Lederhosen, veal sausage, Neuschwanstein Castle, snow-covered Alps; all the classic images of Bavaria truly do apply. But is that all the state has to offer?
Bavaria means Oktoberfest and beer - and much more besides
Ugly arterial roadways, big-city grime and dull suburbs exist in Bavaria as they do elsewhere in Germany. But they are balanced out by more pure, untouched nature than in any other German state.
The Chiemsee lake offers gorgeous panoramas
The Alpine panoramas, with Germany's highest mountain, the Zugspitze, and the sheer rock faces of German-speaking Switzerland, are the public face of Bavaria - together with the flood plains of the Donau and Main rivers, and the lakes of Upper Bavaria, like the Chiemsee, Tegernsee, Ammersee, and Starnbergersee.
Bavaria is the most agricultural German state. More than 300,000 people work in agriculture here. In the countryside, old-fashioned farming structures have remained intact.
Tradition meets high-tech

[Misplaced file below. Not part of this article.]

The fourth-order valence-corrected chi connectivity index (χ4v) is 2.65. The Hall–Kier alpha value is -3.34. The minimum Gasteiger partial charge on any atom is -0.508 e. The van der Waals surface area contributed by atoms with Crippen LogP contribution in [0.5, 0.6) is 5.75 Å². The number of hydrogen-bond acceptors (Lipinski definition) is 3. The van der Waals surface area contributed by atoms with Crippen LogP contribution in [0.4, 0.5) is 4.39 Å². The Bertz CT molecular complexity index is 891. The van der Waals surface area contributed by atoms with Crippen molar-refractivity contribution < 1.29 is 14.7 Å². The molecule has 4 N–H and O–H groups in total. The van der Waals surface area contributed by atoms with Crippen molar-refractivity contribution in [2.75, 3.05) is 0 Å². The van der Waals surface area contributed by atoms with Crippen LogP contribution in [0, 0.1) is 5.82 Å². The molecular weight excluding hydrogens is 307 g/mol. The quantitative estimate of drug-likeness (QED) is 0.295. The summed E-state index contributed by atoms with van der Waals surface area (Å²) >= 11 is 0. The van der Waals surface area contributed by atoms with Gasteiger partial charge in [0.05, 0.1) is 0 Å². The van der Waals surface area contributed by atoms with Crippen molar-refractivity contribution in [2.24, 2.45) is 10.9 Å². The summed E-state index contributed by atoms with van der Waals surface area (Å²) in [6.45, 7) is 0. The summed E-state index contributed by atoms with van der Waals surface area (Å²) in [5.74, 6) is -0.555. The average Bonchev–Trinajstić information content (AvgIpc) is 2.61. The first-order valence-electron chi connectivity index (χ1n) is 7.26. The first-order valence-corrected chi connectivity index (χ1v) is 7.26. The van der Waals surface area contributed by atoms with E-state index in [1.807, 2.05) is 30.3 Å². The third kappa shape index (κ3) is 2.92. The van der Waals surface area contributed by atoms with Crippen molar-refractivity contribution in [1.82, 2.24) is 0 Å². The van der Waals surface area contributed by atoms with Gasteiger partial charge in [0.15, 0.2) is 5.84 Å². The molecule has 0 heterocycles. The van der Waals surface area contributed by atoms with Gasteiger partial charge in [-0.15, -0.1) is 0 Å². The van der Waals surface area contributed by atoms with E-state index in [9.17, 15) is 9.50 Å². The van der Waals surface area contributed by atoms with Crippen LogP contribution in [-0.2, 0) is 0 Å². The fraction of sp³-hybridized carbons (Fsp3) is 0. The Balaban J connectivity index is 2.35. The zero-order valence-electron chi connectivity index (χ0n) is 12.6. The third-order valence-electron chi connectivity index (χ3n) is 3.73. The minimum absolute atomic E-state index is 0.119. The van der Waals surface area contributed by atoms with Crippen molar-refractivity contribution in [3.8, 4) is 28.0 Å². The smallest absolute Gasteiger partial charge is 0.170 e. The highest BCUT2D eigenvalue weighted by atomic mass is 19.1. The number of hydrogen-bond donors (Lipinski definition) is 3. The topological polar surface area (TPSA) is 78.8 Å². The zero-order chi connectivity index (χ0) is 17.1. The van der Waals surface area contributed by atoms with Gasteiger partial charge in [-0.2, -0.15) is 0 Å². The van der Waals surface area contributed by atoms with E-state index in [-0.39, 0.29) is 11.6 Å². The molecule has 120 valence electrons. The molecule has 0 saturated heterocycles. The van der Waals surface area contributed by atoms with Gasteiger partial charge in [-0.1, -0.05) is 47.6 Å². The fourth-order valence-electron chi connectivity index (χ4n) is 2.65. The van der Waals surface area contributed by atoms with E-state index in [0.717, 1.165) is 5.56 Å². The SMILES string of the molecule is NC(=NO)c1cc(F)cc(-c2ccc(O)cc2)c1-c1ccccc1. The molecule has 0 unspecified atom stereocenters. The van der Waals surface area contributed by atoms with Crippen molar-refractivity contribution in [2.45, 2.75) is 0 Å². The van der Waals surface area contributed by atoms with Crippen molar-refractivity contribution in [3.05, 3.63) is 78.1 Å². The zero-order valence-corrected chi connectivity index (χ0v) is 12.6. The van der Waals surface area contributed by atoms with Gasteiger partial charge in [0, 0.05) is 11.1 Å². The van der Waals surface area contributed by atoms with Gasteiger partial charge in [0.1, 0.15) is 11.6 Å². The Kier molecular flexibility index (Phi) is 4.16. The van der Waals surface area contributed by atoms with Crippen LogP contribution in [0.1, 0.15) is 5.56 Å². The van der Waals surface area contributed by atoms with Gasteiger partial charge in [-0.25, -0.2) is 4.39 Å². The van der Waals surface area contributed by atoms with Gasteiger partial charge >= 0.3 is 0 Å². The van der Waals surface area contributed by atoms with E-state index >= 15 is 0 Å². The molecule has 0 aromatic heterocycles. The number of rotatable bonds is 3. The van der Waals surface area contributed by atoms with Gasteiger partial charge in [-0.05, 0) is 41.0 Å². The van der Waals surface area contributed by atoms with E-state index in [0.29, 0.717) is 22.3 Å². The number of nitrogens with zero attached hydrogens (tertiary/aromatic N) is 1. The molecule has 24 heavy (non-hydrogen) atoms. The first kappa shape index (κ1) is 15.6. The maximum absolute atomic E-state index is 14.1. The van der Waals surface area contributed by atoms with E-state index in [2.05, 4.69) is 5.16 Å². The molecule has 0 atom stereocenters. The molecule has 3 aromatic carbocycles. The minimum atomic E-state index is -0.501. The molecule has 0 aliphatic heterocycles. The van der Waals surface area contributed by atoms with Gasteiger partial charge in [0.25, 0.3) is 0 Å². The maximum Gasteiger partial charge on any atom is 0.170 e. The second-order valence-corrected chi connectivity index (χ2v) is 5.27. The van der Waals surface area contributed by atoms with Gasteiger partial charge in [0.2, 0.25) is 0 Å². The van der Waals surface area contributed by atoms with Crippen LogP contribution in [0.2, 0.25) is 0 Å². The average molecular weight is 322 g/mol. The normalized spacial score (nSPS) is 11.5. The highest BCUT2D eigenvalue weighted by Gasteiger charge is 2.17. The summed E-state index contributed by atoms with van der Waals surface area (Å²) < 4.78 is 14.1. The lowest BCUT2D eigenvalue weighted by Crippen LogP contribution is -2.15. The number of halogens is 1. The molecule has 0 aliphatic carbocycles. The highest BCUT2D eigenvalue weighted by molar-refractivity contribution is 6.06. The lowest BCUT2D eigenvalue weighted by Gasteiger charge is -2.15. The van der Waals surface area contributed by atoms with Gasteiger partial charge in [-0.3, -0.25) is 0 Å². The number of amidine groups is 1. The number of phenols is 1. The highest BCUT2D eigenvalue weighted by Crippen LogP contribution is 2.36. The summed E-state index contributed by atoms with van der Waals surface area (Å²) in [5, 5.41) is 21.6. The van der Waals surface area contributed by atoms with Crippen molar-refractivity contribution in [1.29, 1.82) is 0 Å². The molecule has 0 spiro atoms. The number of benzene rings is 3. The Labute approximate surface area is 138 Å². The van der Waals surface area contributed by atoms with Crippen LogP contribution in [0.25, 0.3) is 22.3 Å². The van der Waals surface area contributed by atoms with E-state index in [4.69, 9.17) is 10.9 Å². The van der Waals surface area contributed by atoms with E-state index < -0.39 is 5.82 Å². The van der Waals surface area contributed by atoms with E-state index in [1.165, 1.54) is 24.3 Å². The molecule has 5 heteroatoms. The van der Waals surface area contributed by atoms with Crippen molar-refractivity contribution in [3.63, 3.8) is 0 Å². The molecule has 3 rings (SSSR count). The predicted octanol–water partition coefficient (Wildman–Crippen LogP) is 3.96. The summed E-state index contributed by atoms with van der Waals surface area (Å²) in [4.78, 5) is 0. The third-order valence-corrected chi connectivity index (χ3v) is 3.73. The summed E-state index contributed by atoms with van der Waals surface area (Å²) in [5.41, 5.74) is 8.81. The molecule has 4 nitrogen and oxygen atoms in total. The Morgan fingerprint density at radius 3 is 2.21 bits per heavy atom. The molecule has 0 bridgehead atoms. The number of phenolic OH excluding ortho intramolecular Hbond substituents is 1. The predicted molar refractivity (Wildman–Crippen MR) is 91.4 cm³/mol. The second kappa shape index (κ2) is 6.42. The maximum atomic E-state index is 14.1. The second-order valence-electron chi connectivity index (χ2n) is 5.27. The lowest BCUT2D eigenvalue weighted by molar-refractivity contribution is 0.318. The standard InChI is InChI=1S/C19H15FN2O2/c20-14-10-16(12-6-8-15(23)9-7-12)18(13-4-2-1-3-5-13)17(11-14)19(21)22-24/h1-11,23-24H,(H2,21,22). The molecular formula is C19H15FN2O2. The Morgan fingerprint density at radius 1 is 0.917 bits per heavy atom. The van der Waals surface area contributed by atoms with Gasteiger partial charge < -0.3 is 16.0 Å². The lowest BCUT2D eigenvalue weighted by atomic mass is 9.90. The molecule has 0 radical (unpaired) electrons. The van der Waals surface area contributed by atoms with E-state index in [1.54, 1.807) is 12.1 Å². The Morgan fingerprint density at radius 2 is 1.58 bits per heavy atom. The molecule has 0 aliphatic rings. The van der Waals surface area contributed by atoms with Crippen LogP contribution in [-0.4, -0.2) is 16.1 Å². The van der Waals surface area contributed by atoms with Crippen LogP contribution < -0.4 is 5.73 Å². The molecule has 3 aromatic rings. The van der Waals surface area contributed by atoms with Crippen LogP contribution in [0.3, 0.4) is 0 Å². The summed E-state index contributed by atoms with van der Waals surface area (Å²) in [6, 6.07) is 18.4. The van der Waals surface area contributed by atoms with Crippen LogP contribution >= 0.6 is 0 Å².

And even if some young people are moving away from the farms, the individual cultural styles - the local Bavarian music and dress, including lederhosen and dirndl - still hold an important place in village life. In addition, the region's various dialects - Bavarian, Swabian and Frankish - are widely spoken.
Bavaria is still Germany's most agricultural state
But the Bavarians don't want to be seen as a group of backward farmhands. The state has adopted the slogan "laptops and lederhosen," and that phrase sums up the harmonious mix of tradition and high-tech that is found side by side in Bavaria.
Indeed, 12 percent of Bavarians work in the high-tech industry. That's a high percentage by European standards. Companies like Siemens, EADS and BMW are based here.
Agricultural basis is strong
Still, the state has retained its agricultural basis. More than half of the land is used for farming, and Bavaria is the number-one food producer in Germany. More importantly, the state gets its character from the people in the countryside, not the cities.
For Bavarians, this is a mid-morning snack
Bavaria has long voted overwhelmingly for conservative political parties. Since 1945, there has been just one prime minister in Bavaria who did not belong to the conservative CDU or CSU parties, but came from the left-wing SPD instead: Wilhelm Hoegner. Only in 2008 was the party challenged again.
Otherwise, the state continues to be called a "monarchy" by some - despite the fact that the last king of Bavaria abdicated his throne in 1918.